More complex proportional systems unfold more slowly, and sometimes in a more prescribed order. The San Lorenzo nave arcade bay proportional system, for example, took many years to unfold for me (Cohen 2013: 53–111; 2008: 19–37). First I discovered the overlapping geometrical figures of square, root-2 rectangle and dual diagon (Fig. 1). Next, by converting my measurements to Florentine braccia, I found that the latter two geometrical figures, which represent mathematically irrational ratios, are very accurately approximated by the ratios : (which is equivalent to 29:41), and : (which is equivalent to 29:53), respectively. Lastly I found that these numbers, together with others in the nave arcade bays that are also expressed in dimensions of braccia ending in the fraction , form part of a Boethian number progression. The significance of each layer of this proportional system only became evident to me in relation to my understanding of the preceding layer. Today I require at least fifteen minutes to explain this proportional system to even the most expert listener, and I must present its various layers (consisting of geometry, number and arithmetic) one at a time, always beginning with the geometrical layer, since an understanding of this layer is prerequisite to an understanding of either of the others. Only after these layers have been unfolded sequentially can they be appreciated simultaneously, in the mind of the observer.
In light of this temporally unfolding quality, proportional systems can be understood as narratives, and perhaps plots, not only in the general senses of these terms as communicators of meaning, but in their specific literary senses as well. A narrative, according to Steven Cohan and Linda M. Shires, ‘recounts a story, [or] a series of events in a temporal sequence’ that leads to an ‘outcome’, or, ‘closure’ (Cohan and Shires 1988: 1, 65). This definition can be refined, these authors note, by referring to the novelist E. M. Forster’s distinctions between the terms story, or ‘a narrative that orders events temporally’, and a plot, or ‘a narrative that orders events causally as well as temporally’ (Cohan and Shires 1988: 58).20 Thus in a story, events take place in a particular order for numerous possible reasons, while in a plot they do so because earlier events influence later events. The British architect John Soane (1753–1837) recognized the fertile analogy between a similar notion of plot and architectural experience by comparing the latter to a theatrical performance. According to Caroline van Eck, Soane understood that ‘looking at a building and watching a play are similar experiences […] because both [engage] temporal arts’. The experiences of both theatre and architecture, she notes, ‘unfold in the course of time’, and in both, ‘composition is built on the assumption that the viewer is able to follow the plot, or grasp the connections on which dramatic or architectural composition is based’ (Van Eck 2007: 128).21
Proportional systems provide similar temporal experiences, though rather than based on looking, as in Soane’s analogy, they are based on comprehending, accomplished through non-visual mental investigations of the geometrical, numerical and arithmetical relationships expressed in the building measurements.22 These proportional relationships could be just as laden with cultural associations as the physical objects that Soane uses to communicate the plot, such as portraits, sarcophagi and sculptures, even though these relationships are not physical. In the San Lorenzo proportional system, for example, elements that carry cultural associations include the root-2 rectangle, the number pairs that closely approximate this ratio (such as 29:41), and the Boethian number progression identified by the braccio dimensions that end in the fraction . The root-2 rectangle attracted much attention in the 15th century because its incommensurability presented a mathematical and philosophical dilemma. That dilemma, thinkers as early as Plato realized, could be resolved through accurate whole number approximations.23 Finally, the number progressions I have termed Boethian carried particularly strong cultural associations because according to Boethius they formed the basis of arithmetic, the first step in the quadrivium, which led to the study of philosophy, the highest intellectual pursuit; and this formulation remained a basis for later categorizations of knowledge.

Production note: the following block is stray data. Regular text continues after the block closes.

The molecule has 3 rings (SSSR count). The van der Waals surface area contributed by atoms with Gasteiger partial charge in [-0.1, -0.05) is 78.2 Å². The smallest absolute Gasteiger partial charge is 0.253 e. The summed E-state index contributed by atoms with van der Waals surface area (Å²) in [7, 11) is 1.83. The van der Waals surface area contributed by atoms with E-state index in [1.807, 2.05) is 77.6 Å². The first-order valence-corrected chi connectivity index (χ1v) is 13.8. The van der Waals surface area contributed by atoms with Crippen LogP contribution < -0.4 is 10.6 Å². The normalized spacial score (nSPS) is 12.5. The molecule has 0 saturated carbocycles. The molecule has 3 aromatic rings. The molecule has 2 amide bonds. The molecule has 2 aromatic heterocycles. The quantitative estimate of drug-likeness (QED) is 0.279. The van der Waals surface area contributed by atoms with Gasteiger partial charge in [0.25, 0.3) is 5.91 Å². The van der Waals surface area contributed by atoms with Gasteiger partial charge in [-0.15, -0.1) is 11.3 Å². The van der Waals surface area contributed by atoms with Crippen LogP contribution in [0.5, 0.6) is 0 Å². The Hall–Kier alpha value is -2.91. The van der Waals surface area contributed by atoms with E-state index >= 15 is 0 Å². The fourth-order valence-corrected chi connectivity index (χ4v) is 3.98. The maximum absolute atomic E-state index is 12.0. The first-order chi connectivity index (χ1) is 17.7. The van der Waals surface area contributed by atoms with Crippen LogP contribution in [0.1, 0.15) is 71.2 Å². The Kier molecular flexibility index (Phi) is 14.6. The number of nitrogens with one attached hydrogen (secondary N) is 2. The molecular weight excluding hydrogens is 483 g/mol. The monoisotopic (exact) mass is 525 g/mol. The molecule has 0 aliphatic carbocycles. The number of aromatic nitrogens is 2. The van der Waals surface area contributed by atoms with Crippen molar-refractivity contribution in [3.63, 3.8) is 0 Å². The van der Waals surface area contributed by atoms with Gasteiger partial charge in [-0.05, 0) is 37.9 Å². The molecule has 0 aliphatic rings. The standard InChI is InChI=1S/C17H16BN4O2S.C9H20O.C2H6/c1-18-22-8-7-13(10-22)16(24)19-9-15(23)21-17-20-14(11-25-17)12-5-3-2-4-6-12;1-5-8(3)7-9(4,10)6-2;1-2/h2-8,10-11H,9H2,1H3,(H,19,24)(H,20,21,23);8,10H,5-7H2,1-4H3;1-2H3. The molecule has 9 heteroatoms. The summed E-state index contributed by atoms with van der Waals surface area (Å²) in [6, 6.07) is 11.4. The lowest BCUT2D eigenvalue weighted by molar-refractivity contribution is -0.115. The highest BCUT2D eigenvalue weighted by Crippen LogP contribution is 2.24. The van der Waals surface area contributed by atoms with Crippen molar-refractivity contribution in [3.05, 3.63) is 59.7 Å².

If proportional systems are to be understood as narratives or plots, what were their intended outcomes, and for whom were they intended? Proportional systems could have been intended as private communications from the architect to himself, as forms of private contemplation, or more likely, as semi-private communications from the architect and his patrons to those cognoscenti capable of deciphering them. In either case, they must have been important for the architects to have gone to so much trouble to craft them. As communications, furthermore, they may have been similar to prayers or incantations, for they may have facilitated contemplation of spiritual or metaphysical beliefs. Regardless of the exact character of any particular proportional system, the participants in such communications believed that proportional systems helped to bring about certain desirable states in architecture, such as structural stability, ordine, and perhaps a relationship with God and the macrocosm (Cohen, ‘Introduction: Two Kinds of Proportion’ in this special collection). By imbuing lifeless stone with the agency of communication, proportional systems thus contributed to making architecture more than merely a functional art, but a deeply meaningful one. Deciphering these communications that reach us from across the centuries, in the absence of explicit documentary evidence, remains a central challenge for architectural historians. A big part of that challenge is to maintain historical objectivity, and to avoid any temptation to believe the messages.